The session in Asia followed some gains on Wall Street, despite an escalation in trade tensions between the U.S. and China earlier in the week.
Beijing announced tariffs targeting more than 5,000 U.S. products — worth about $60 billion — will go into effect on Sept. 24. That came after the Trump administration said the U.S. will impose 10 percent tariffs on $200 billion worth of Chinese imports, and those duties will rise to 25 percent at the end of the year.
Premier Li Keqiang addressed the World Economic Forum in Tianjin on Wednesday, where he acknowledged that China is being confronted with a host of challenges and is facing "greater difficulties in keeping stable performance of the Chinese economy." But he insisted that China was comfortable with its economic situation, and that Beijing has prepared sufficient policy tools to boost the country's resilience in coping with various difficulties.
Li also said that China will not resort to competitive devaluation of the yuan amid the ongoing trade spat. While he did not directly mention the trade conflict, the prime minister said talk of Beijing deliberately weakening its currency was "groundless."
Analysts said Li's comments fortified investor sentiment.
On the same day, Jack Ma, founder and chairman of Chinese retail behemoth Alibaba, said his company no longer had intentions to bring 1 million jobs to the U.S., given the ongoing trade war between Beijing and Washington.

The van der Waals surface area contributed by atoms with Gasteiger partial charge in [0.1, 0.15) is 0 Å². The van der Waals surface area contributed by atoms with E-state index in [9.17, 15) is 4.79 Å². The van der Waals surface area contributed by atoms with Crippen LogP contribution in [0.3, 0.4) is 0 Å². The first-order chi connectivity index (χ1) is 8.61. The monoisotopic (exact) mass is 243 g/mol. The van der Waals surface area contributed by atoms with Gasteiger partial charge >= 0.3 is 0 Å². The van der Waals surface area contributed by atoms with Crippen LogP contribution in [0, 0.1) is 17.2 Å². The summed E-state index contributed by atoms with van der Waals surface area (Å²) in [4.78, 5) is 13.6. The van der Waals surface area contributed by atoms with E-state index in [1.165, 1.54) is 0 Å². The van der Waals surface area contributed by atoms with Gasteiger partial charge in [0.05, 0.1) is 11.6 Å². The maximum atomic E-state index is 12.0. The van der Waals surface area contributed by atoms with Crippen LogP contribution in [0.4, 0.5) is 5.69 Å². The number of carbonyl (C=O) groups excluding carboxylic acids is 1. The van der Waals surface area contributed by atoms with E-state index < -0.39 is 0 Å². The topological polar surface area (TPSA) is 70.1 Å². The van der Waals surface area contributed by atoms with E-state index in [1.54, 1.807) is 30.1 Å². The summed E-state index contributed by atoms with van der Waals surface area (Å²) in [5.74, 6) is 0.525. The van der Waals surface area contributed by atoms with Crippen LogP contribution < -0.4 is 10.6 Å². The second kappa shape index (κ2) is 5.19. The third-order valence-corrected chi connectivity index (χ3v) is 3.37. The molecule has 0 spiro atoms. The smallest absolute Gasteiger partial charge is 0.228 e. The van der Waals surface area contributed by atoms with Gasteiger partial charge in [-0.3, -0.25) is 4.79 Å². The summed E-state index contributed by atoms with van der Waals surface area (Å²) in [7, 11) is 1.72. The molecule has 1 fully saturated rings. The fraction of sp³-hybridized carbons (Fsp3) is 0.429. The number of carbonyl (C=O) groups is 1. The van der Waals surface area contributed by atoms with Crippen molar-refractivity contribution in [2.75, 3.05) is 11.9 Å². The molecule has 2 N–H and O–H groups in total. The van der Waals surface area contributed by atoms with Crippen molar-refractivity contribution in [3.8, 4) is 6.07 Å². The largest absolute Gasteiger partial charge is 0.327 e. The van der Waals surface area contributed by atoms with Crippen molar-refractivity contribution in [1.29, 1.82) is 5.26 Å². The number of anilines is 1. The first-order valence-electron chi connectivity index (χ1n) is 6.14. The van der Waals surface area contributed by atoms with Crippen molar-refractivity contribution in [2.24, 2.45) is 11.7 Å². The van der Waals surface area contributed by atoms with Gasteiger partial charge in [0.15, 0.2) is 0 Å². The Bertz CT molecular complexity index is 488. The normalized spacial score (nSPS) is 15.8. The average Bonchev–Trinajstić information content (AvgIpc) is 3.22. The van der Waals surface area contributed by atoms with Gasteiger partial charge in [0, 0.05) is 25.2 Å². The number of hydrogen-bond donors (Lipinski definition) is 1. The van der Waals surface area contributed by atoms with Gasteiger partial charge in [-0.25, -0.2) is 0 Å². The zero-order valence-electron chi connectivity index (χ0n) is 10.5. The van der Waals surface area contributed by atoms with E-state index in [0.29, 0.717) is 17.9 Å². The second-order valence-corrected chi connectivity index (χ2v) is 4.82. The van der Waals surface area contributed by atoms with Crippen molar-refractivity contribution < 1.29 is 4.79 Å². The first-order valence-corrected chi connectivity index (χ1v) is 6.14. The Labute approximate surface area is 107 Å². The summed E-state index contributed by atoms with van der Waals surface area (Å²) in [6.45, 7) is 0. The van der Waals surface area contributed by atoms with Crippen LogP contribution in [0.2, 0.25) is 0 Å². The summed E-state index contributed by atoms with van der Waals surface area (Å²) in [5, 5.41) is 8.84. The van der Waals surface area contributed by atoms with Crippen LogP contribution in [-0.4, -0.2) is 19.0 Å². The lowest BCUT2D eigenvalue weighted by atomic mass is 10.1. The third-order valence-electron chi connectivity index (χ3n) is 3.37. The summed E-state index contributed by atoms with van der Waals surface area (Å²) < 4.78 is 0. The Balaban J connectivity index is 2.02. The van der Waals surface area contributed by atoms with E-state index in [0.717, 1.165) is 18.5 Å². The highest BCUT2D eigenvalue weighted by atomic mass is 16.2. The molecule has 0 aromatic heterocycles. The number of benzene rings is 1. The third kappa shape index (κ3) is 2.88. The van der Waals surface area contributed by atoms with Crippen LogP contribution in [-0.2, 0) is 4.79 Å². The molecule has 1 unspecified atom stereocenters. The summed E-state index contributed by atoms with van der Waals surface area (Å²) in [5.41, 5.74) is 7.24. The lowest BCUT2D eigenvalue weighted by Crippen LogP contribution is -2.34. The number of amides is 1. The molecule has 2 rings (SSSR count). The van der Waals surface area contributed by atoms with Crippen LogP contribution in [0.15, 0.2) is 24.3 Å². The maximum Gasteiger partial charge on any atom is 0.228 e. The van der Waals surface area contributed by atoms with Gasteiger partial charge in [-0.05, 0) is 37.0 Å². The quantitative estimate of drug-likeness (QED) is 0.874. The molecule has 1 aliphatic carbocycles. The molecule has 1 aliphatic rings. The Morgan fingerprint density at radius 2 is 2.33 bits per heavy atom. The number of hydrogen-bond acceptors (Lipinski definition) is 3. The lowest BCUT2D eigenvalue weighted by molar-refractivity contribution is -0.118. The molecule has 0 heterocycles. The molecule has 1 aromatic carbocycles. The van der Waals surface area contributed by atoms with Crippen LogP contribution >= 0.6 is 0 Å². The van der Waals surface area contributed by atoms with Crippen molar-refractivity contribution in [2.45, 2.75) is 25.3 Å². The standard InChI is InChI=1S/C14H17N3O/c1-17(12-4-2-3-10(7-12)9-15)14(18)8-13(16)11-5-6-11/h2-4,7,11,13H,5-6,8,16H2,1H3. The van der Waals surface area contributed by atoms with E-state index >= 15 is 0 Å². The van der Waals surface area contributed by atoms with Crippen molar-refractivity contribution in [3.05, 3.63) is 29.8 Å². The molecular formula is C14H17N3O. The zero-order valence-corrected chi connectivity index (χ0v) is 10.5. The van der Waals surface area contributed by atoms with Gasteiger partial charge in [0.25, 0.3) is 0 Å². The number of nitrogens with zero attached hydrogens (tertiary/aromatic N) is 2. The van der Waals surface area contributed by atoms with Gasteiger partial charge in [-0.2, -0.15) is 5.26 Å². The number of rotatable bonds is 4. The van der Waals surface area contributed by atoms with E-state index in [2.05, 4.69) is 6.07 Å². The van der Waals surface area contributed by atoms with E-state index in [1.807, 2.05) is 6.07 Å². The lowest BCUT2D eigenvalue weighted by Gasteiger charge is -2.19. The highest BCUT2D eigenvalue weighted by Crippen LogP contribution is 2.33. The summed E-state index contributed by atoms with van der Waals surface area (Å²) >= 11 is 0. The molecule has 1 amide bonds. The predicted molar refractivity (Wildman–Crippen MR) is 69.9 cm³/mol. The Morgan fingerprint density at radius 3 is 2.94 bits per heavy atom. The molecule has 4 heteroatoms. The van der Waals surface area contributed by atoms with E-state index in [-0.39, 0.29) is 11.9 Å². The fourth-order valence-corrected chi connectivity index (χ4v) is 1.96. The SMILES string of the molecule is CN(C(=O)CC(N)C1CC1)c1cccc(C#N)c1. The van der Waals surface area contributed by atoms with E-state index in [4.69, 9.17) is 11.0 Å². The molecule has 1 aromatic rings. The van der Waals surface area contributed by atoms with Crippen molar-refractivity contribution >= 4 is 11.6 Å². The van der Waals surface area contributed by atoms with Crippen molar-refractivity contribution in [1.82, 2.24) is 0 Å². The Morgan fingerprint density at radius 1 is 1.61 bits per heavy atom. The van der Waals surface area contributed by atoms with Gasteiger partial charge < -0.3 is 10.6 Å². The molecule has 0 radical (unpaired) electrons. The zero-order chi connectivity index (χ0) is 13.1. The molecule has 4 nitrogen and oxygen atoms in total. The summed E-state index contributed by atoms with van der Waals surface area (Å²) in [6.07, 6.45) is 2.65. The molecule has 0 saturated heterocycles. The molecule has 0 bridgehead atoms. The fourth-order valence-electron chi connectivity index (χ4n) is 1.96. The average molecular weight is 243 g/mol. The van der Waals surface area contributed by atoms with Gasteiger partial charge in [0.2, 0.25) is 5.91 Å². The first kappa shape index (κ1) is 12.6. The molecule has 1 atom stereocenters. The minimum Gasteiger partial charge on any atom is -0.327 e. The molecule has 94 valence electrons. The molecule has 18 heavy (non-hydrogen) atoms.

"The promise was made on the premise of friendly US-China partnership and rational trade relations," Ma said to Chinese news site Xinhua. "That premise no longer exists today, so our promise cannot be fulfilled."
In the currency market, the U.S. dollar index, which tracks the greenback against a basket of currencies, traded at 94.376 at 3:54 p.m. HK/SIN, weakening from earlier high of 94.563.
The Japanese yen traded at 112.18 to the dollar, while the Australian dollar was at $0.7273.
Oil prices rose in late-afternoon trade in Asia with U.S. crude adding 0.77 percent to $71.67 a barrel at 3:56 p.m. HK/SIN. Global benchmark Brent was up 0.37 percent at $79.69.
— CNBC's Evelyn Cheng and Reuters contributed to this report.